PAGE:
Avoiding retail prices is easier than you might think
Don't Pay Retail!
by Anne Katir
Discovering the Dollar Store
10 Secrets of Thrift Store Shopping
Budget Girl here, coming to you from, well, face down on the floor of my local high-end retailer. It happens every time I look at a retail price. My breathing gets shallow, knees buckle, and down I go. But don't worry. After a few deep breaths and a wipe of my forehead with a discount coupon, I'm back on my game. I'm getting up and brushing off my Tommy Hilfiger jeans I got for $6 at the Goodwill Store. Oops! I said that a little too loud. The manager heard and looks really mad. The security guard heading this way looks even madder. Quick! Outside.
Now we can talk. That little incident proves my point. It's rare when anything good comes out of paying retail, but it's just as rare that you have to pay it! So let's leave the fancy prices to the folks who enjoy them, while you and I explore ways of avoiding retail prices.
These $100 athletic shoes that got me and my Tommies around the corner before the security guard could say "big prices" were just $53, new, delivered, and in perfect shape. A savings of nearly 50% by ordering on Amazon.com. Their selection includes items from books to makeup and washing machines to vegetable seeds.
Shop local small business retailers. When I needed a dishwasher, I looked online, found the sale prices that bigger stores were offering, called my independent appliance store, and asked if they could match it. They did. I saved $60. Also, if you're willing to buy smaller items in cases, some stores give discounts for buying in quantity. Call your local grocer or health food store and ask.
Consider joining Consumer Buying Clubs (CBCs). A CBC is a group of friends, neighbors and/or co-workers who join together and combine buying power. I have one through Frontier Natural Products Co-op. I called, got a catalogue, and passed it around to friends. We each order and then I combine the orders into one, phone it in via Frontier's 800 number, and we all get wholesale prices on supplements, toiletries, bulk foods, and kitchen and gift items. Frontier requires clubs to include five or more households and a one-time membership fee of $10 per group, not per household. On orders of $250 or more, shipping is free. These companies will tell you whether there's a club in your area you can join or if you'll need to start one:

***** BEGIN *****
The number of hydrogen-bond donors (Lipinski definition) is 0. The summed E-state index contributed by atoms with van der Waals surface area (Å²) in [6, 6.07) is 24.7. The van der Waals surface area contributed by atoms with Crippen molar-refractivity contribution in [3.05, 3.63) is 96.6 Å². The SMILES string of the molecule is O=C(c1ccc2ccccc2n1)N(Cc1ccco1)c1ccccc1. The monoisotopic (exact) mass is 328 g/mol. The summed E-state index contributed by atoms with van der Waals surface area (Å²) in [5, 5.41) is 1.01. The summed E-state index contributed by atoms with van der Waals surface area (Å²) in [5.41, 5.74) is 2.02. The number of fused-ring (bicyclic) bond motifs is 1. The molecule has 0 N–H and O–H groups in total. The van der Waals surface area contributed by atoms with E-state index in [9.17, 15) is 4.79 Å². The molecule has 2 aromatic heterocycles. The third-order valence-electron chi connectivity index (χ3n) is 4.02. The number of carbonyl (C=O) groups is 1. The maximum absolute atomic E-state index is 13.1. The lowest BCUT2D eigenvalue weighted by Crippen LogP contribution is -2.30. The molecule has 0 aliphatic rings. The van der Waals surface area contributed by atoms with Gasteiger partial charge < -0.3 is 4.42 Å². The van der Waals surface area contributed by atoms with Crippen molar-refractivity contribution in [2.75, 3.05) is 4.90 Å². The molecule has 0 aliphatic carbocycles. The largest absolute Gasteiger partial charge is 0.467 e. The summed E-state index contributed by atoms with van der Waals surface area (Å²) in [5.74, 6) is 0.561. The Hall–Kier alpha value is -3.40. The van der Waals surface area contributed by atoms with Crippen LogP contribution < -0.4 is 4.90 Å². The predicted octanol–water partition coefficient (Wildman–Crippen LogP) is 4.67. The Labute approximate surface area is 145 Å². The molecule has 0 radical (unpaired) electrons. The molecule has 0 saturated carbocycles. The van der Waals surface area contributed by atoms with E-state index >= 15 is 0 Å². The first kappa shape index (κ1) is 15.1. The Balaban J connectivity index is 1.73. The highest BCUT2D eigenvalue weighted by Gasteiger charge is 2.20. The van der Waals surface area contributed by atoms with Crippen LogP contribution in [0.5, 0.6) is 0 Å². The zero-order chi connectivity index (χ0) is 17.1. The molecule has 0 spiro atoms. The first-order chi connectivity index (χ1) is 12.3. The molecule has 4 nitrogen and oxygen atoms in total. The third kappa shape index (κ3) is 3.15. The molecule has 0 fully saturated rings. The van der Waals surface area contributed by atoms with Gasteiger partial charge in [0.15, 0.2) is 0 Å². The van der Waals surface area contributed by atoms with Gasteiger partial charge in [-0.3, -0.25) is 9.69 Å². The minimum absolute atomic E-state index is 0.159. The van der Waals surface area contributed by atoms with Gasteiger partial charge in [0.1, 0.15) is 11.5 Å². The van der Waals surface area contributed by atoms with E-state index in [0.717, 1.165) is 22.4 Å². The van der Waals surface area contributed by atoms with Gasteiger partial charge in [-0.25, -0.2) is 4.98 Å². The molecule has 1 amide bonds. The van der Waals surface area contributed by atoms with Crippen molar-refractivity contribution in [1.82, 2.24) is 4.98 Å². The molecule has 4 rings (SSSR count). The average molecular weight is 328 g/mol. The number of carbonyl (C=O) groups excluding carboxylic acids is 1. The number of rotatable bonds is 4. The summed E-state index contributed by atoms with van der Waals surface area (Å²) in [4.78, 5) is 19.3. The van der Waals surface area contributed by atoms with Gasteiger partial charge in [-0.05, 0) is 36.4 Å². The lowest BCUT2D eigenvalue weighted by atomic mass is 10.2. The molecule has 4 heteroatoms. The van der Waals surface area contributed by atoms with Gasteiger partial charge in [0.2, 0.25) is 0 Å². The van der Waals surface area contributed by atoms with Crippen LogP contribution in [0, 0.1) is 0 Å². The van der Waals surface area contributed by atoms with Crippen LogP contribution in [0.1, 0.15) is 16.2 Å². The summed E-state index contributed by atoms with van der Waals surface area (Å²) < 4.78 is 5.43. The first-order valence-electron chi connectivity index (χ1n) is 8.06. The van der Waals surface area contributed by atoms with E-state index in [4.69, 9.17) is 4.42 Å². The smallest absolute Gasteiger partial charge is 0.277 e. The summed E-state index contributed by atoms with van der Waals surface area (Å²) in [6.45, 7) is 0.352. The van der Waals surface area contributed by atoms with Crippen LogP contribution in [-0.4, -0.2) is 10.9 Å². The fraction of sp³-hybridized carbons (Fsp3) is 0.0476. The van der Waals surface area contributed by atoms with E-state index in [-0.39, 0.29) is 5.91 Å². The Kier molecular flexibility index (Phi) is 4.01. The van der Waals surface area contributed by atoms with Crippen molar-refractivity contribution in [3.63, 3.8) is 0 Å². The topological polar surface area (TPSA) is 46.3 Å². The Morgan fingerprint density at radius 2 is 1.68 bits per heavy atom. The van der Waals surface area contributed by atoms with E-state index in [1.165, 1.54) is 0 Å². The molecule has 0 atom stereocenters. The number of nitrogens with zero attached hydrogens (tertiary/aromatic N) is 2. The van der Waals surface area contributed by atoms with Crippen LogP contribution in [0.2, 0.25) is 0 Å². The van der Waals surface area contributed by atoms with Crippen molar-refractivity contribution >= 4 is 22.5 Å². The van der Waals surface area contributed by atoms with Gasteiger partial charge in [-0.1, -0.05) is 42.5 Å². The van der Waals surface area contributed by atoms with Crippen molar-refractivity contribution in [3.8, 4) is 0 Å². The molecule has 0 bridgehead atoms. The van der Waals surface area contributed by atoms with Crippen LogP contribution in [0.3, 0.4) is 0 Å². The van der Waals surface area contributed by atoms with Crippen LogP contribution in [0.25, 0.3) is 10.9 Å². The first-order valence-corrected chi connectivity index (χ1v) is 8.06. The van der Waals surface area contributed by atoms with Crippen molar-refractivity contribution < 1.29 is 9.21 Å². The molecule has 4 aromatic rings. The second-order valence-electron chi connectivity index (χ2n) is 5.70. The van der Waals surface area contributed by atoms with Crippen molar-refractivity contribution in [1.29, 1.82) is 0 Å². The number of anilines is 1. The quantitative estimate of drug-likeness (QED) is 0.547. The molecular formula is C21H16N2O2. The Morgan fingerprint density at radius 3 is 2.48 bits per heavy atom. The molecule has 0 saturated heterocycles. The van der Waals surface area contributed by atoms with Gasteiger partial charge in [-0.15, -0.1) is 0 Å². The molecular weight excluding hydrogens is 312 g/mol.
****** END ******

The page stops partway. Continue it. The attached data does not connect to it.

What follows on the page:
- Frontier Natural Products Co-op: 1-800-669-3275
- United Natural Foods: firstname.lastname@example.org
- Associated Buyers: email@example.com
Groupon.com keeps you posted on deals offered by your local businesses. Log onto their site, register for free, and daily deals will arrive in your email.
RetailMeNot.com offers discounts and coupon codes for over 65,000 businesses. I frequently find codes to eliminate shipping charges, and often with additional discounts. Simply visit the site, type in the business or product name, and the coupons codes appear.
Big box stores, like Big Lots and Ocean State Job Lots, not only offer regular, everyday deals, but some provide rewards programs where you build up points per purchase that save you additional cash on future purchases. Ocean State Job Lots offers Internet coupons. Just register your email, and coupons arrive weekly.
Take rebates seriously. Save those receipts, send them in, and get money back. Additionally, Rite-Aid now has Free-bates, with refunds matching purchase price, rendering items virtually free. And they work. I bought $19.99 in products, sent in a simple form, and got a check for $19.99 in a few weeks. I paid for only tax and a stamp. And don't disregard rewards programs. The other day at the drugstore I witnessed a woman purchase $124 in goods and pay nothing by applying rewards points and programs.
Check out discount retailers like T.J. Maxx and Marshall's. You'll find high-end clothing, bedding and housewares for a lot less.
Thrift stores are today's way to go for clothing, kitchen items, gifts and more. My like-new parka was $6. My kitchen is equipped with a crystal serving tray and salad set that had never been removed from their original boxes. I paid $3 each. Check thrift stores for everything.
If you've got a surplus or salvage store nearby, check in regularly. You never know what you'll find. They buy out stores that are going out of business. That means savings for you and me.
Don't discount yard sales (pun intended) and don't drive long distances for them. Gas prices can cancel out your savings. Always stop when you see one on your way. Otherwise, check the papers, make a route, carpool with friends, and split fuel costs.
Anne Katir is a frugal writer, organic master gardener and whole foods cook. She currently pinches pennies in a small town in Maine, where she's completing her first cookbook I'd Eat Better if It Were Easier!
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